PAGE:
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Michael Gracie

“Comply with all crew member instructions” and then some

FACTS: People all over will travel all over this holiday season. They will stuff themselves with holiday joy. They will feign appreciation for useless gifts. They will complain about service, especially that purveyed by airlines.

This is but a public service message reminding everyone to comply with all crew member instructions, as well as those printed on the wing of the plane …

do not step out of this area

DO NOT STEP OUT OF THIS AREA (Photo: Yours Truly)

MG signing off (’cause that next one is a doosie)

Plugging mcrypt into PHP on macOS Sierra 10.12

We climbed up then down El Capitan, yet little changed. We’re still in the Sierras, and there’s still work to do.

The following instructions are for peeps a) developing on macOS Sierra 10.12, b) need mcrypt for their PHP development i.e. PHPMyAdmin and/or encrypting personally identifiable data before storage (unlike your health insurer, Yahoo! and/or pretty much every other knucklehead out there), and c) do not want to recompile PHP or run MAMP. Mcrypt will load dynamically with PHP after completing this tutorial.

We begin by acquiring the following stuffs …

1) libmcrypt-2.5.8, which you can find here; download by clicking the one of the two file links (author used “libmcrypt-2.5.8.tar.gz”);

2) PHP 5.6.24 source code, which is available here; [NOTE: you may someday update OS X beyond 10.12, and PHP may get updated along with it; the author used 10.12, and PHP 5.6.24 was included with that OS version. If necessary use php -v to check your version of PHP and then download the PHP source for that version.];

3) Xcode 8.0, which you can get from the App Store. You will also need the Command Line Tools (macOS 10.12) for Xcode, which you get by selecting “Xcode/Open Developer Tool/More Developer Tools…” from the Xcode menu, then logging into your Apple Developer account (yea you need one of those too); and

4) Homebrew (http://brew.sh) which can be installed by typing ruby -e "$(curl -fsSL https://raw.githubusercontent.com/Homebrew/ install/master/install)" at the command line.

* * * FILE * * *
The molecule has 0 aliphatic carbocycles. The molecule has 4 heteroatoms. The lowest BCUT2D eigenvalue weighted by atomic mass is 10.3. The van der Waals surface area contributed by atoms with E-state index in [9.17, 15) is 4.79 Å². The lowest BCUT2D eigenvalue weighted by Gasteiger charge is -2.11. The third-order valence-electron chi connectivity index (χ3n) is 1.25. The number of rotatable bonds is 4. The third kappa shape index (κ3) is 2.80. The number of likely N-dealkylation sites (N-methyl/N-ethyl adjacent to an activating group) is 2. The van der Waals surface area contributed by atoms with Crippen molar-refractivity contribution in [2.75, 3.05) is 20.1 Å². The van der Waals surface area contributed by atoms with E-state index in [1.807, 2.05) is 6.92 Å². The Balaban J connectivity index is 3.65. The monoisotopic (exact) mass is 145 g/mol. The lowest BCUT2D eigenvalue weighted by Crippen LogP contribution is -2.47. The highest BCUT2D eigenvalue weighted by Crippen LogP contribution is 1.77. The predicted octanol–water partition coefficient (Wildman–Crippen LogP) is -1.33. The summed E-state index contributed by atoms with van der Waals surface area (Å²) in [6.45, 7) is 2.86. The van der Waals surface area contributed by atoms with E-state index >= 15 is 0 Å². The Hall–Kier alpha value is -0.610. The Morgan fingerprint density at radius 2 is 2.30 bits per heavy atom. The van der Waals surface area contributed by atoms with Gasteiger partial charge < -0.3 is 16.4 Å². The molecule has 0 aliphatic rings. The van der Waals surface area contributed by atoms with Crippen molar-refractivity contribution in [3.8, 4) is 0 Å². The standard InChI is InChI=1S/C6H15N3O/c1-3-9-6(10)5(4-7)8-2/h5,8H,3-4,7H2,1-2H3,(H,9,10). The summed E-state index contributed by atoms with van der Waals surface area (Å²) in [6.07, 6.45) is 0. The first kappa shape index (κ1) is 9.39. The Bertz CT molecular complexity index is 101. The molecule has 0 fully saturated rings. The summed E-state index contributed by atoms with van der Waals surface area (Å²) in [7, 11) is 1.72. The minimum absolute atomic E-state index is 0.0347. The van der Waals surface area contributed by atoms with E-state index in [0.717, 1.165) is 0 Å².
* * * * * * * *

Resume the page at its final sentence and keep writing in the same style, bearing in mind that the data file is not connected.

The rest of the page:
But before we really wind up, let’s turn off System Integrity Protection (SIP):

  1. Click the Apple menu (upper left hand corner of your screen)
  2. Select Restart, then hold down the Command-R keys to boot into Recovery Mode
  3. Select the Utilities menu and then Terminal
  4. In Terminal, type csrutil disable and then hit return; then close Terminal
  5. Click the Apple menu and select Restart

NOTE: When you are done installing mcrypt, you can restart SIP by following the above steps while substituting csrutil enable in step 4.

Proceed.

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Very Average Naknek River Rainbow Trout

Could be considered trophies most anywhere else, but quite average as Naknek River, Alaska rainbow trout are concerned. The fact they are taken sight casting into smolt feeding frenzies puts them in a class all by themselves.

Piggy …

averagenaknekrainbow1

After piggy …

averagenaknekrainbow2

Busted with these …

naknekrainbowflies

MG signing off (a true believer in the power of smolt busts)

Debt crazy. Make that insanity.

“Insanity: doing the same thing over and over again and expecting different results.” – Albert Einstein

Grant Williams does a heck of a job explaining the situation

MG signing off (because owing nothing means you can)

Blocking Facebook, Completely

A long while back I deleted my Facebook account. Yes it was a large pain in the ass, but not nearly as bothersome as the potential risk of having such a thoroughly untrustworthy group – downright devious if you consider they change their privacy terms seemingly by the hour – holding a constantly updated dossier of oneself. I have avoided the site like the plague since. If I accidentally passed by I would immediately clear browsing history and caches.

Nevertheless, a few months back I observed browser cookies showing up from Facebook, so I added a Little Snitch rule to block all processes for facebook.com.

fb-ls-rule

Soon after I noticed that Instagram photos embedded in sites no longer displayed in my browser. Bonus! I was henceforth free from drunken selfies, cat gonads, and $30 spinach salads laden with moldy cheese and anchovies.

But the question lingered: How many other points of entry might not be blocked here? After all it’s a huge ‘organization’, and they’ve probably conjured a myriad of stealthy domains for the purpose of pinging, tracking, recording, and otherwise intruding. Thankfully I wasn’t the only one asking.